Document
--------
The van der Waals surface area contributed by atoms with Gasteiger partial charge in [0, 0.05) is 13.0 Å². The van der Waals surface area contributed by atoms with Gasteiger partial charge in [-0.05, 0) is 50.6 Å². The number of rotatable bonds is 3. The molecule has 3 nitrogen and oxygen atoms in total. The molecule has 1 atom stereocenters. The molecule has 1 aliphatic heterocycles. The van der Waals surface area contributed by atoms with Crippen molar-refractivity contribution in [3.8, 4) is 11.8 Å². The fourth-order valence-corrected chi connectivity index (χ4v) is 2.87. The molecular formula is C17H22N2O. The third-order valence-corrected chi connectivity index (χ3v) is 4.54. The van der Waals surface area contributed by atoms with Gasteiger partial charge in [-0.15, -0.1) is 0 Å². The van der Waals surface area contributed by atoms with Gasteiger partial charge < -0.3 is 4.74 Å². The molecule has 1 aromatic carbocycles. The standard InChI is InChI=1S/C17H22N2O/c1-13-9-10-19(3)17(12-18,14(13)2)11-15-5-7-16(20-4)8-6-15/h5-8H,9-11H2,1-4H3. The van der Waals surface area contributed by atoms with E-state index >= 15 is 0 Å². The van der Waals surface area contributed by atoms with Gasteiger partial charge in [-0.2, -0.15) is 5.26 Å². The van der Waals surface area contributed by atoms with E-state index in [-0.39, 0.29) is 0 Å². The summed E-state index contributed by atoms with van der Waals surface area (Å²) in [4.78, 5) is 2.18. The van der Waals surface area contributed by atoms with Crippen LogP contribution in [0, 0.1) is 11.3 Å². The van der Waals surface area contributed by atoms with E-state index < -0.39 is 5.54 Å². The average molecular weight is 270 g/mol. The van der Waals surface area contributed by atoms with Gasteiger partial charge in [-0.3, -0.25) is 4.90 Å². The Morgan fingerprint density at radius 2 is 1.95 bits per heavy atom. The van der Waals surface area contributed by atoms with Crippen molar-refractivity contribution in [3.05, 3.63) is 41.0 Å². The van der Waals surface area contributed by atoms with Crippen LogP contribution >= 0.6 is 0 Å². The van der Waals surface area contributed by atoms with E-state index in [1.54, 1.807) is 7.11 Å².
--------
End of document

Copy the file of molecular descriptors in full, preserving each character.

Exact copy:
The van der Waals surface area contributed by atoms with Gasteiger partial charge in [0, 0.05) is 13.0 Å². The van der Waals surface area contributed by atoms with Gasteiger partial charge in [-0.05, 0) is 50.6 Å². The number of rotatable bonds is 3. The molecule has 3 nitrogen and oxygen atoms in total. The molecule has 1 atom stereocenters. The molecule has 1 aliphatic heterocycles. The van der Waals surface area contributed by atoms with Crippen molar-refractivity contribution in [3.8, 4) is 11.8 Å². The fourth-order valence-corrected chi connectivity index (χ4v) is 2.87. The molecular formula is C17H22N2O. The third-order valence-corrected chi connectivity index (χ3v) is 4.54. The van der Waals surface area contributed by atoms with Gasteiger partial charge in [-0.15, -0.1) is 0 Å². The van der Waals surface area contributed by atoms with Gasteiger partial charge < -0.3 is 4.74 Å². The molecule has 1 aromatic carbocycles. The standard InChI is InChI=1S/C17H22N2O/c1-13-9-10-19(3)17(12-18,14(13)2)11-15-5-7-16(20-4)8-6-15/h5-8H,9-11H2,1-4H3. The van der Waals surface area contributed by atoms with E-state index >= 15 is 0 Å². The van der Waals surface area contributed by atoms with Gasteiger partial charge in [-0.2, -0.15) is 5.26 Å². The van der Waals surface area contributed by atoms with E-state index in [-0.39, 0.29) is 0 Å². The summed E-state index contributed by atoms with van der Waals surface area (Å²) in [4.78, 5) is 2.18. The van der Waals surface area contributed by atoms with Crippen LogP contribution in [0, 0.1) is 11.3 Å². The van der Waals surface area contributed by atoms with E-state index < -0.39 is 5.54 Å². The average molecular weight is 270 g/mol. The van der Waals surface area contributed by atoms with Gasteiger partial charge in [-0.3, -0.25) is 4.90 Å². The Morgan fingerprint density at radius 2 is 1.95 bits per heavy atom. The van der Waals surface area contributed by atoms with Crippen molar-refractivity contribution in [3.05, 3.63) is 41.0 Å². The van der Waals surface area contributed by atoms with Crippen LogP contribution >= 0.6 is 0 Å². The van der Waals surface area contributed by atoms with E-state index in [1.54, 1.807) is 7.11 Å².